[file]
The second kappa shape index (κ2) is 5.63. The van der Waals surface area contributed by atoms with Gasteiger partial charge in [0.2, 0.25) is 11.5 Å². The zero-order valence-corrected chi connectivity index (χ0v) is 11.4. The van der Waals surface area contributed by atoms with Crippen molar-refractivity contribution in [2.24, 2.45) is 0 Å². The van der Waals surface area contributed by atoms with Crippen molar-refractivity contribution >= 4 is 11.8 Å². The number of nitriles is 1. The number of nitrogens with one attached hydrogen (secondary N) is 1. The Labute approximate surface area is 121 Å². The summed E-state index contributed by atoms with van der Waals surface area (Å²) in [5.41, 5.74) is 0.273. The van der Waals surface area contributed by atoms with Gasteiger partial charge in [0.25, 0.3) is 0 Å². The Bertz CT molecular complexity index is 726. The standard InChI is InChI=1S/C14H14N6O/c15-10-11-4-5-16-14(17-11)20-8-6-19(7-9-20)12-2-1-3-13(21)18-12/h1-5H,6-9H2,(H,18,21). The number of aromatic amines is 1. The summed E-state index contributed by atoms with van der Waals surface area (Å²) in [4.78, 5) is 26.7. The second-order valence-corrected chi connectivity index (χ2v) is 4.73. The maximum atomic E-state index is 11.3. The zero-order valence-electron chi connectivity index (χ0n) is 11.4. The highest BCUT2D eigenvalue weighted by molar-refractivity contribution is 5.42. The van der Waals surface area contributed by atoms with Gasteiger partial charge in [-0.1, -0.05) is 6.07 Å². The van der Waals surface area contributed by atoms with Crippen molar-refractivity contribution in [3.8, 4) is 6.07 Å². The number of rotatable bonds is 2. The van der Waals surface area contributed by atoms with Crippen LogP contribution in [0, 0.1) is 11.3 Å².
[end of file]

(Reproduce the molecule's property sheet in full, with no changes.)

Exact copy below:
The second kappa shape index (κ2) is 5.63. The van der Waals surface area contributed by atoms with Gasteiger partial charge in [0.2, 0.25) is 11.5 Å². The zero-order valence-corrected chi connectivity index (χ0v) is 11.4. The van der Waals surface area contributed by atoms with Crippen molar-refractivity contribution in [2.24, 2.45) is 0 Å². The van der Waals surface area contributed by atoms with Crippen molar-refractivity contribution >= 4 is 11.8 Å². The number of nitriles is 1. The number of nitrogens with one attached hydrogen (secondary N) is 1. The Labute approximate surface area is 121 Å². The summed E-state index contributed by atoms with van der Waals surface area (Å²) in [5.41, 5.74) is 0.273. The van der Waals surface area contributed by atoms with Gasteiger partial charge in [0.25, 0.3) is 0 Å². The Bertz CT molecular complexity index is 726. The standard InChI is InChI=1S/C14H14N6O/c15-10-11-4-5-16-14(17-11)20-8-6-19(7-9-20)12-2-1-3-13(21)18-12/h1-5H,6-9H2,(H,18,21). The number of aromatic amines is 1. The summed E-state index contributed by atoms with van der Waals surface area (Å²) in [4.78, 5) is 26.7. The second-order valence-corrected chi connectivity index (χ2v) is 4.73. The maximum atomic E-state index is 11.3. The zero-order valence-electron chi connectivity index (χ0n) is 11.4. The highest BCUT2D eigenvalue weighted by molar-refractivity contribution is 5.42. The van der Waals surface area contributed by atoms with Gasteiger partial charge in [-0.1, -0.05) is 6.07 Å². The van der Waals surface area contributed by atoms with Crippen molar-refractivity contribution in [3.8, 4) is 6.07 Å². The number of rotatable bonds is 2. The van der Waals surface area contributed by atoms with Crippen LogP contribution in [0, 0.1) is 11.3 Å².